Gottardo (train)

From Wikipedia, the free encyclopedia
Jump to navigation Jump to search
Trans Europ Express a Cantù-Cermenate.jpg
TEE Gottardo passing through Cantù-Cermenate station, on the Milan–Chiasso line, in 1988
Service typeTrans Europ Express (TEE)
EuroCity (EC)
InterCity (IC)
EuroNight (EN)
Locale  Switzerland
First service1 July 1961 (1961-07-01)
Last service15 June 2002 (2002-06-15)
Former operator(s)SBB-CFF-FFS,
Ferrovie dello Stato (FS)
StartZurich HB
EndMilano Centrale (Rome after 1997)
Distance travelled293 km (182 mi)
Service frequencyDaily
On-board services
Class(es)1961–88: First class only
1988–2002: First and second class
Catering facilitiesRestaurant
Rolling stockRAe TEE II-type EMU trainsets (1961–94)
Track gauge1,435 mm (4 ft 8+12 in)
Electrification15 kV AC, 16.7 Hz
3 kV DC (Chiasso–Milano)
Route map
Route of the TEE Gottardo in summer, 1974–79

The Gottardo was an express train that, for most of its existence, linked Zurich, Switzerland, with Milan, Italy. Introduced in 1961, it was a first-class-only Trans Europ Express (TEE) until 1988, then becoming a EuroCity service and finally a EuroNight service – on a longer route, to Rome – before being discontinued in 2002. The train followed the Gotthard railway and was named for the line, using the Italian spelling for it, Ferrovia del Gottardo.


Trans Europ Express[edit]

The Gottardo provided a high-speed, first-class train service between Zürich Hauptbahnhof and Milano Centrale station, starting in 1961. It was operated by the Swiss Federal Railways (SBB-CFF-FFS) and Italian State Railways (FS), and during its years as a TEE service it used the former's RAe TEE II-type electric multiple unit trainsets. These were air-conditioned and the normally six-car train included a restaurant car, operated by the Swiss Restaurant Car Company.[1]

The TEE Gottardo entering the Gotthard Tunnel in 1979

The TEE Gottardo ran southbound in the morning and northbound in the evening, while the TEE Ticino served the same route northbound in the morning and southbound in the afternoon,[1] until the Ticino was discontinued (in 1974).[2] The route via the Gotthard railway was very scenic and included passing through the Gotthard Tunnel.[3] A writer for Fodor's travel guides included the Gottardo and the Ticino, and their shared route, in a list of Europe's most scenic train routes.[3]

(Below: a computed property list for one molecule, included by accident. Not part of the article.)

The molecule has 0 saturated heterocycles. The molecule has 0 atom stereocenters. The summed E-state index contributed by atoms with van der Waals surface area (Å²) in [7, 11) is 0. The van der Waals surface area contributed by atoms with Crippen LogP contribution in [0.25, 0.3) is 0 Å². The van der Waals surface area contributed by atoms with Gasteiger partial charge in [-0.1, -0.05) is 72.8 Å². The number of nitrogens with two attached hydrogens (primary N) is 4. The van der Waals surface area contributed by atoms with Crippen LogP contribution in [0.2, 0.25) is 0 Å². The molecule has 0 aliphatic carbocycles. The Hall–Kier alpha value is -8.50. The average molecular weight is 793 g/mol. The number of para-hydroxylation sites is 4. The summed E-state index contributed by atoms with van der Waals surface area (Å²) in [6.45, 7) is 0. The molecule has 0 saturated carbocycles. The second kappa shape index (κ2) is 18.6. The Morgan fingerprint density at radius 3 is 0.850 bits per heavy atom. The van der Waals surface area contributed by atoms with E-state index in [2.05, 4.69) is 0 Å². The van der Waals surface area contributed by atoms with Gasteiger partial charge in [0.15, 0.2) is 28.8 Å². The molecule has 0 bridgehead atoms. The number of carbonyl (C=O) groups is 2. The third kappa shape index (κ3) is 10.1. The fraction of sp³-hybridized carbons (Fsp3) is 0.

In 1965, the route was extended from Zurich to Basel (SBB station). However, in 1969, the northbound route was cut back again to Zurich, and only southbound journeys served Basel, departing from there and travelling to Zurich en route to Milan.[4]

Starting with the 1974 summer timetable period, on 26 May 1974, the Gottardo was extended from Milan to Genoa (Brignole station), but this portion operated only during the summer timetable periods.[2] The train reached Genoa with "just enough turnaround time for the same trainset to make the return journey"[5] back to Zurich the same day. This continued each summer through 1979, but was not repeated in 1980[6] or after.[7]

Destination sign in the side of a TEE Gottardo in 1983

The Basel–Zurich portion was made weekdays-only in 1979[8] and dropped entirely in 1982, making the Gottardo's route once again Zurich–Milano in both directions.[7]

After May 1987, the Gottardo was the only remaining international train in the TEE network, as all other international TEEs were converted to EuroCity (or another type of two-class train) or discontinued effective 31 May 1987.[9] At that time, the southbound Gottardo route was extended a short distance within Zurich to begin at Zürich Flughafen (Zürich Airport) station, but the northbound trips continued to terminate at Zürich HB.[9]


On 24 September 1988, the Gottardo was reclassified as a EuroCity train.[10] It was the last international TEE at that time,[10] but lost that distinction some years later, due to a short-lived revival of TEE service between Paris and Brussels from 1993 to 1995.